• the class declared as final
  • the this reference is not allowed to escape during construction
  • Any fields which refer to mutable data objects are
    • private
    • have no setter method
    • they are never directly returned of otherwise exposed to a caller
    • if they are changed internally in the class this change is not visible and has no effect outside of the class

An immutable class may have some mutable data which is uses to manages its state but from the outside this class nor any attribute of this classes can get changed.
For all mutable fields, e.g. Arrays, that are passed from the outside to the class during the construction phase, the class needs to make a defensive-copy of the elements to make sure that no other object from the outside still can change the data

2. Defensive Copies

You must protected your classes from calling code. Assume that calling code will do its best to change your data in a way you didn’t expect it. While this is especially true in case of immutable data it is also true for non-immutable data which you still not expect that this data is changed outside your class.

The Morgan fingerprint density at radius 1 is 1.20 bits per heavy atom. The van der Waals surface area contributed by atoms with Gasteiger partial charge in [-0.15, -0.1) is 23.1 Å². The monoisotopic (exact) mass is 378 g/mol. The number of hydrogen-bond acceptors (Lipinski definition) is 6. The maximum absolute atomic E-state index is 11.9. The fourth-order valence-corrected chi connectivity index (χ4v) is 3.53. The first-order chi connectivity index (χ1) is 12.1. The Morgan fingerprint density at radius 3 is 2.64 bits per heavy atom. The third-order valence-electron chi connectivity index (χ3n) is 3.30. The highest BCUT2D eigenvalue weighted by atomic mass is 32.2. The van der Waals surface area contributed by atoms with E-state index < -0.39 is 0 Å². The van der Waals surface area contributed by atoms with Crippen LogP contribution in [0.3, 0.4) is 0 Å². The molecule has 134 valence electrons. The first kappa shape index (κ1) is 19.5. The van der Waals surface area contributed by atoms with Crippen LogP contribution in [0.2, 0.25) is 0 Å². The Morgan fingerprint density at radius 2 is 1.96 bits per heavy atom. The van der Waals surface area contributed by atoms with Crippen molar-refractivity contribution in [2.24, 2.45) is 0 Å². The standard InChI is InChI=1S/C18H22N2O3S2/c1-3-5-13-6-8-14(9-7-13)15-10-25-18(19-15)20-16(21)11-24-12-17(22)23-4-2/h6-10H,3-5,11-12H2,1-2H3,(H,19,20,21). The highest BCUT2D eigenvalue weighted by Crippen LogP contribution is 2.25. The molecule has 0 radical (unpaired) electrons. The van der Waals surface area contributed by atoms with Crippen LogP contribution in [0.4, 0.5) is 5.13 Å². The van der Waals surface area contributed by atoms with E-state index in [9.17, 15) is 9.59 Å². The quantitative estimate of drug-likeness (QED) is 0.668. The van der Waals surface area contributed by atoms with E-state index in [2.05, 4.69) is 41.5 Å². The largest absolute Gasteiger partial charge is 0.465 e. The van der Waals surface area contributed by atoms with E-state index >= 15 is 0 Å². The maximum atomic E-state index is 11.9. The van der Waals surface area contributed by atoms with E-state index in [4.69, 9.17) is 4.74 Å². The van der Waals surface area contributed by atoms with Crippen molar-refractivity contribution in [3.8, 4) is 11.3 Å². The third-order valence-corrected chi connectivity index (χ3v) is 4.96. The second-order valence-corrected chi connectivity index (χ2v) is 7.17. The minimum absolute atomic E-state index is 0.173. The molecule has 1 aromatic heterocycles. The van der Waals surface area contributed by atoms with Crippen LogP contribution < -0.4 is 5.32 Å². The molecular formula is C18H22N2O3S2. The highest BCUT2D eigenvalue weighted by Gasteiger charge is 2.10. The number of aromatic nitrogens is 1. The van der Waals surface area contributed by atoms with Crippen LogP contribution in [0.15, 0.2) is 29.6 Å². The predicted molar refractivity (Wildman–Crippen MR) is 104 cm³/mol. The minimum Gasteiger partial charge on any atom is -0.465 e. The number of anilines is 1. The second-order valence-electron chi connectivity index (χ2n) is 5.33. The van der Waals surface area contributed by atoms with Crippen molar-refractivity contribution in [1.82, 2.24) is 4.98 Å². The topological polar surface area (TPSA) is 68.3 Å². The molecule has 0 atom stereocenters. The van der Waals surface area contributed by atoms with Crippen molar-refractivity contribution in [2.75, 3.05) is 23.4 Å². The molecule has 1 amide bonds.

To protect your class against that you should copy data you receive and only return copies of data to calling code.
The following example creates a copy of a list (ArrayList) and returns only the copy of the list. This way the client of this class cannot remove elements from the list.

    
package de.vogella.performance.defensivecopy;

import java.util.ArrayList;
import java.util.Collections;
import java.util.List;

public class MyDataStructure {
List<String> list = new ArrayList<String>();

public void add(String s) {
list.add(s);
}


/**
* Makes a defensive copy of the List and return it
* This way cannot modify the list itself
*
* @return List<String>
*/

public List<String> getList() {
return Collections.unmodifiableList(list);
}
}

The Java memory model

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1. Overview

The Java memory model describes the communication between the memory of the threads and the main memory, e.g. then are changes of threads visible to others and then does a thread re-fresh its own memory from the main memory.